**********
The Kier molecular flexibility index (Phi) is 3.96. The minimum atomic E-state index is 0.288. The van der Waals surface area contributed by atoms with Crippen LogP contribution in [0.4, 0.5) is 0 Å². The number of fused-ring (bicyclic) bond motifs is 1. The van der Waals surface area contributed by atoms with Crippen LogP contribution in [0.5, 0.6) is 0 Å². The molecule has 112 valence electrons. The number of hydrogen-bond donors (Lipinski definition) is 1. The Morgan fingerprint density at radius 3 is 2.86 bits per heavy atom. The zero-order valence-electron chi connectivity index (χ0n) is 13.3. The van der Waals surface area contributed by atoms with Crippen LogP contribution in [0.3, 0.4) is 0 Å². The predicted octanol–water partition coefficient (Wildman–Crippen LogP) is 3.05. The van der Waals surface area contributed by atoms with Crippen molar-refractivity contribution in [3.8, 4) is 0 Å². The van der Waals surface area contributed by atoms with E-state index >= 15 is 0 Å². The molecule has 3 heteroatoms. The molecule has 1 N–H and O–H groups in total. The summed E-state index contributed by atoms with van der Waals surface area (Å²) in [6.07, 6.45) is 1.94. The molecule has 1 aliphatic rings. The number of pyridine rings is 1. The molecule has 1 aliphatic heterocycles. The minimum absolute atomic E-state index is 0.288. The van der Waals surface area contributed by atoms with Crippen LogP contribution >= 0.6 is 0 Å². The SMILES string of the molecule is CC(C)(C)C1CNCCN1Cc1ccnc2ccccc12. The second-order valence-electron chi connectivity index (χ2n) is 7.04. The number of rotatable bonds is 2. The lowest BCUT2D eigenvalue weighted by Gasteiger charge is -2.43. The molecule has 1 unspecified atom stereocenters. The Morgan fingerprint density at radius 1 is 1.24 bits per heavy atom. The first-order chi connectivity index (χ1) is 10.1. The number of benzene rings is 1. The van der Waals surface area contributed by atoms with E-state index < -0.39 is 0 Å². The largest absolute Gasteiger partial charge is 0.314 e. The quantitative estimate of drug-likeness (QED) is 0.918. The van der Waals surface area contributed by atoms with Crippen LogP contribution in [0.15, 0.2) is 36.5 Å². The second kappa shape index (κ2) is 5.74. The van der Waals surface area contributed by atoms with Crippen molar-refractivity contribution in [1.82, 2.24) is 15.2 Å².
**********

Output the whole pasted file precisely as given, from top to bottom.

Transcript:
The Kier molecular flexibility index (Phi) is 3.96. The minimum atomic E-state index is 0.288. The van der Waals surface area contributed by atoms with Crippen LogP contribution in [0.4, 0.5) is 0 Å². The number of fused-ring (bicyclic) bond motifs is 1. The van der Waals surface area contributed by atoms with Crippen LogP contribution in [0.5, 0.6) is 0 Å². The molecule has 112 valence electrons. The number of hydrogen-bond donors (Lipinski definition) is 1. The Morgan fingerprint density at radius 3 is 2.86 bits per heavy atom. The zero-order valence-electron chi connectivity index (χ0n) is 13.3. The van der Waals surface area contributed by atoms with Crippen LogP contribution in [0.3, 0.4) is 0 Å². The predicted octanol–water partition coefficient (Wildman–Crippen LogP) is 3.05. The van der Waals surface area contributed by atoms with Crippen molar-refractivity contribution in [3.8, 4) is 0 Å². The van der Waals surface area contributed by atoms with E-state index >= 15 is 0 Å². The molecule has 3 heteroatoms. The molecule has 1 N–H and O–H groups in total. The summed E-state index contributed by atoms with van der Waals surface area (Å²) in [6.07, 6.45) is 1.94. The molecule has 1 aliphatic rings. The number of pyridine rings is 1. The molecule has 1 aliphatic heterocycles. The minimum absolute atomic E-state index is 0.288. The van der Waals surface area contributed by atoms with Crippen LogP contribution >= 0.6 is 0 Å². The SMILES string of the molecule is CC(C)(C)C1CNCCN1Cc1ccnc2ccccc12. The second-order valence-electron chi connectivity index (χ2n) is 7.04. The number of rotatable bonds is 2. The lowest BCUT2D eigenvalue weighted by Gasteiger charge is -2.43. The molecule has 1 unspecified atom stereocenters. The Morgan fingerprint density at radius 1 is 1.24 bits per heavy atom. The first-order chi connectivity index (χ1) is 10.1. The number of benzene rings is 1. The van der Waals surface area contributed by atoms with E-state index < -0.39 is 0 Å². The largest absolute Gasteiger partial charge is 0.314 e. The quantitative estimate of drug-likeness (QED) is 0.918. The van der Waals surface area contributed by atoms with Crippen LogP contribution in [0.15, 0.2) is 36.5 Å². The second kappa shape index (κ2) is 5.74. The van der Waals surface area contributed by atoms with Crippen molar-refractivity contribution in [1.82, 2.24) is 15.2 Å².